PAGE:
A Green Path Out of the Crisis

Bildschirmfoto 2015-08-07 um 16.03.43

Prices are rising, politics are instable, poorness is spreading across all layers of society. Greeks have been hit hard by the countries’ economic crisis during the last years. Parts of the civil society react to the status quo with a movement of community building and neighborhood projects. Some travel the country in a caravan and encourage their fellow countrymen to tell their stories. Others started gardening.

The way politicians dealt with the crisis disgruntled many environmentally conscious Greeks: Illegally constructed buildings outside of city planning areas were simply legalized, public land has been sold and a „fast-track“ law reduced public’s rights to object to project permissions given to private investors. Liquidity is Greece’s main political objective these days, whereas issues like environmental sustainability get subordinated.

An answer to the disappearance of this issue is growing in small structures. New projects of urban gardening emerged across the country already after the devastating wood fires in 2007. By now the initiatives are covering multiple dimensions of the experience of crisis: They raise ecological awareness, which is about to get overlain by capitalistic motives. They take place on public places, which are in this way re-claimed as their property by the civil society actors. They create spaces of backpedaling, questionning the quality of supermarket foods and their distribution. And the urban gardens make neighbors meet on beds with soiled hands, exchange ideas and let them grow something more together than tomatoes – a new sense of community.


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In most of the initiatives gardening is tied to other community building activities – workshops, seminars, theatral trainings, debates. The majority of the primary planting collectives consisted of middle class, well educated and leftist activists, who politically came to the fore with the „real democracy“ movement in 2011. Due to this degrowth, self-management, independence and decentralization remain important key words of the movement. But meanwhile the urban ariculturists in Greece spread from an ecological and anarchist avant-garde to larger populations and neighborhoods. Numerous citizens who lost their jobs during the crisis are spending their time gardening – in order to fill their days with a useful, in the truest sense of the word fruitful activity.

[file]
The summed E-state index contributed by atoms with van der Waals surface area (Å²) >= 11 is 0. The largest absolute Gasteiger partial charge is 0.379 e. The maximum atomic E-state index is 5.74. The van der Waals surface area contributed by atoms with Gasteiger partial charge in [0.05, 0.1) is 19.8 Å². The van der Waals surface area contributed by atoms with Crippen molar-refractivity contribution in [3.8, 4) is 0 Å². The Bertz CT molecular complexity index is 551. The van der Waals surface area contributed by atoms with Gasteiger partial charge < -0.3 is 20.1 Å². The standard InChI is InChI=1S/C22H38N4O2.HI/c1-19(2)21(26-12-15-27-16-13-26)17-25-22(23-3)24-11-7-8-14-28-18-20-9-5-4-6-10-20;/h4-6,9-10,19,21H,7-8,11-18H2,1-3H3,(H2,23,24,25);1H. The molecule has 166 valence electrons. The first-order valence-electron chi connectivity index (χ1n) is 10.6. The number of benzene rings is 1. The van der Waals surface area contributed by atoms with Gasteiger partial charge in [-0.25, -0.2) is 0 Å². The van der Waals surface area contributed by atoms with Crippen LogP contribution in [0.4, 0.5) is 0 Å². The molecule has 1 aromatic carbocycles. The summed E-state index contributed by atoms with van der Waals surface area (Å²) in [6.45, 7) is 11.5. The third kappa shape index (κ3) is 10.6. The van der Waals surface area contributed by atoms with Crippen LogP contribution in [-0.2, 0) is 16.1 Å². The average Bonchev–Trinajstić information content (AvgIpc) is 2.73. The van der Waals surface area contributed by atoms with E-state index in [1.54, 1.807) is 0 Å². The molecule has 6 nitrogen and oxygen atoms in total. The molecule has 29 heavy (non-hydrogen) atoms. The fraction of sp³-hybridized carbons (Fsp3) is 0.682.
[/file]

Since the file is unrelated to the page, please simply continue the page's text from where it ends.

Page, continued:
One of the longest lasting projects in Greece is PERKA Thessaloniki (short for Periastiki Kalliergeia, “outskirts gardens”). On the grounds of a former military camp volunteers established a non-profit farm: „It covers part of the members’ needs, it supports vulnerable social groups and is based on the principles of organic, biodynamic or natural farming, using heirloom seeds and plants, while at the same time we enjoy the benefits of working with and being in contact with the earth“.

Participants of the nowadays already four existing PERKA groups, which are cultivating the spot, aim on reconnecting urban population with landscape life and intend to preserve their grounds from privatization. Their actions are open to anyone and already met much approval in the municipality. Both, regular and first time visitors can learn how to handle nature here and enjoy working together. And the plot is benefitting as well: Since the activists’ daily appearance the number of robberies, ransacking of the buildings and tree cutting decreased notably. In projects like PERKA Greeks get the opportunity to close ranks and bond again – to eachother, to nature, to their country.



Thomas Büsch

Filmmaker, Founding Member and Secretary General of diyalog, promotion of cultural exchange with Turkey. Since 2012 he is also project manager of InEnArt.

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